Quentin Tarantino‘s desire to bring the 70mm experience to audiences with “The Hateful Eight” was no small task, with The Weinstein Company helping theaters across the country install and learn how to use the projectors and equipment necessary to bring the movie to life. Especially in a moviegoing climate where digital has become the norm, Tarantino and the studio were arguably taking on a Herculean challenge. Releasing the picture during the holiday season, and trying to raises awareness for the 70mm movie with so many other high profile films for moviegoers to choose from, was even more daunting, not to mention the arrival of “Star Wars: The Force Awakens” taking up much of the landscape. And Disney didn’t make it easy.
As you’ll recall, Tarantino claimed in December that Disney strong-armed Arclight Cinemas Cinerama Dome in Los Angeles to hold off on screening “The Hateful Eight,” in order to keep “Star Wars: The Force Awakens,” which opened a week earlier than Tarantino’s film, on its screens through the lucrative Christmas holidays. “It’s vindictive, it’s mean, and it’s extortion,” Tarantino said at the time. And he’s still pissed.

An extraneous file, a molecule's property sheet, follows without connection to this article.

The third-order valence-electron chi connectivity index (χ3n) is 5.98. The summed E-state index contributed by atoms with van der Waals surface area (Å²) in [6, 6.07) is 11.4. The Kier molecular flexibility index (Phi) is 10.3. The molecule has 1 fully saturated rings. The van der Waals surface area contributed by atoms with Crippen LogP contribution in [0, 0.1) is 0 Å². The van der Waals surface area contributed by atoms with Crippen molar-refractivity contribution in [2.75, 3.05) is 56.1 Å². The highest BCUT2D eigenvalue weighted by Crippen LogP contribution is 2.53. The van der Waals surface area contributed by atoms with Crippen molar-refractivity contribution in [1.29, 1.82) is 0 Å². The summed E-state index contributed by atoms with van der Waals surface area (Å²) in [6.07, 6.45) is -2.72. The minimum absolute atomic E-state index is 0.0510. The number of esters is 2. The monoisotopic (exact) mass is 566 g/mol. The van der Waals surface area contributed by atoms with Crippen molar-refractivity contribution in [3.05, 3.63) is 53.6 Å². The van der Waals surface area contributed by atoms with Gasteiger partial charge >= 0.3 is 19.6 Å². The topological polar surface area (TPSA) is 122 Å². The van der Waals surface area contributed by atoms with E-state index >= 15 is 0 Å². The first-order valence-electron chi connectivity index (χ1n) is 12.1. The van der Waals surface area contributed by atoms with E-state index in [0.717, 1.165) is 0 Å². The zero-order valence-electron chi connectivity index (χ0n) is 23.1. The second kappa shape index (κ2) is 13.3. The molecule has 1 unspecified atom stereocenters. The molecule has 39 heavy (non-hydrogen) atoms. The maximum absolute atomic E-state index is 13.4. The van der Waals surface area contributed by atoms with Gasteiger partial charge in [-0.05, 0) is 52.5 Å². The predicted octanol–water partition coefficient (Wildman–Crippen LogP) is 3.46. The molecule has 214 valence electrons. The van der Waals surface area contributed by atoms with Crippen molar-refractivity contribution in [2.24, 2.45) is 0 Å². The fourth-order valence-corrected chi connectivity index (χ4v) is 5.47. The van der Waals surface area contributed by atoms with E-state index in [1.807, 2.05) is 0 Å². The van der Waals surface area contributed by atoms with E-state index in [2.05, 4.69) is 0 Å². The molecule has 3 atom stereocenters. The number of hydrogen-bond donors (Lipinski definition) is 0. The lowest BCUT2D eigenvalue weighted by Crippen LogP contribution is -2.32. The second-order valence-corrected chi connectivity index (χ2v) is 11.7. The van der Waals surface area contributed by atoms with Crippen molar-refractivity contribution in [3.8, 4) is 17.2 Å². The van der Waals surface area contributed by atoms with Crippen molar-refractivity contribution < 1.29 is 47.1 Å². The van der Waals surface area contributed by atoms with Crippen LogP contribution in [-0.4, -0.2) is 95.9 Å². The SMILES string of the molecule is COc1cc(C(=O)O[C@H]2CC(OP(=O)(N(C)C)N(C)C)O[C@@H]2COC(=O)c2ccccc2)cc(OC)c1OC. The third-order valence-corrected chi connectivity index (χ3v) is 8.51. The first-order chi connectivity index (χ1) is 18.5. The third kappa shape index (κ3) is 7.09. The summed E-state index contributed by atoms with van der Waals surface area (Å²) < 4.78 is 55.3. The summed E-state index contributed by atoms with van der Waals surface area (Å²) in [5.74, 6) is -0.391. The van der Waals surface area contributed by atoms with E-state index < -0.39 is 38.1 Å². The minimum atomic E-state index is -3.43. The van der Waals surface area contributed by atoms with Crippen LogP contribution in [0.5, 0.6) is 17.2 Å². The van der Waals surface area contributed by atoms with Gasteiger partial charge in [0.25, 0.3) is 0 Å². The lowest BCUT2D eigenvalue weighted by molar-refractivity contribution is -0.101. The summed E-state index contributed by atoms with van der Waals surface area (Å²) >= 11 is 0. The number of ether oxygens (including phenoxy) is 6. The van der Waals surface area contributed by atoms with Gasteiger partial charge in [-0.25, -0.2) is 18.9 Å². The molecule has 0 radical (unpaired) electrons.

Harvey and Bob Weinstein‘s Miramax Pictures, which released “Pulp Fiction” and “Kill Bill,” was owned by Disney, and has since been sold. But Tarantino is certainly not wrong in suggesting Disney benefitted from his success, so sorry fanboys, don’t expect Tarantino to go near a Marvel movie anytime soon, if ever.
Meanwhile, Tarantino is still talking about “The Hateful Eight” itself, and he reveals that the Lincoln letter, which becomes something of a desired object in the movie, was barely in the first versions of the screenplay.
“In the first draft, it was just in the stagecoach and Major Warren brings it out and [he and Ruth] talk about it. And that’s it. It wasn’t brought up again. But that was just the first draft. I knew I’d have to deal with it, but I wasn’t ready,” he told Yahoo. “And then, in the second draft, I dealt with it a little bit more midway through. And, on the last draft, I dealt with it at the very end. But it was always an evolving thing. I don’t really know exactly where it came from. It just grew from the back and forth between the characters.”
So, there you go. “The Hateful Eight” is up for three Oscars this weekend, including Best Original Score. Check out famed pianist Lang Lang (who was cut from the broadcast) performing Ennio Morricone‘s theme from the film below.